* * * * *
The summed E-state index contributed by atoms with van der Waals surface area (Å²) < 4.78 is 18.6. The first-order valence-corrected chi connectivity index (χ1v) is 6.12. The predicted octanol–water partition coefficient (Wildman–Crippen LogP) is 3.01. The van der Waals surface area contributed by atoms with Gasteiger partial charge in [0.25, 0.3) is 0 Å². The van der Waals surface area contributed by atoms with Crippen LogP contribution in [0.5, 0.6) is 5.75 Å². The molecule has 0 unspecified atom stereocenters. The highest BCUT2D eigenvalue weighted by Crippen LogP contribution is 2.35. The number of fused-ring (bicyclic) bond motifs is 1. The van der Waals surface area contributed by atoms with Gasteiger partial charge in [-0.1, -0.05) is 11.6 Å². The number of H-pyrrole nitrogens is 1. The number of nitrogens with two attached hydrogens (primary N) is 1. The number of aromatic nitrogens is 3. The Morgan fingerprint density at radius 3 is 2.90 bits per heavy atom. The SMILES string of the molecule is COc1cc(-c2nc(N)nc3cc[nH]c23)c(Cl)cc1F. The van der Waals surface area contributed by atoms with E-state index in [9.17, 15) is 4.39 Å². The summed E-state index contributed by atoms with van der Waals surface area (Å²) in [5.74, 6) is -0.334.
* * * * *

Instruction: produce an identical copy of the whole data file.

The summed E-state index contributed by atoms with van der Waals surface area (Å²) < 4.78 is 18.6. The first-order valence-corrected chi connectivity index (χ1v) is 6.12. The predicted octanol–water partition coefficient (Wildman–Crippen LogP) is 3.01. The van der Waals surface area contributed by atoms with Gasteiger partial charge in [0.25, 0.3) is 0 Å². The van der Waals surface area contributed by atoms with Crippen LogP contribution in [0.5, 0.6) is 5.75 Å². The molecule has 0 unspecified atom stereocenters. The highest BCUT2D eigenvalue weighted by Crippen LogP contribution is 2.35. The number of fused-ring (bicyclic) bond motifs is 1. The van der Waals surface area contributed by atoms with Gasteiger partial charge in [-0.1, -0.05) is 11.6 Å². The number of H-pyrrole nitrogens is 1. The number of nitrogens with two attached hydrogens (primary N) is 1. The number of aromatic nitrogens is 3. The Morgan fingerprint density at radius 3 is 2.90 bits per heavy atom. The SMILES string of the molecule is COc1cc(-c2nc(N)nc3cc[nH]c23)c(Cl)cc1F. The van der Waals surface area contributed by atoms with E-state index in [9.17, 15) is 4.39 Å². The summed E-state index contributed by atoms with van der Waals surface area (Å²) in [5.74, 6) is -0.334.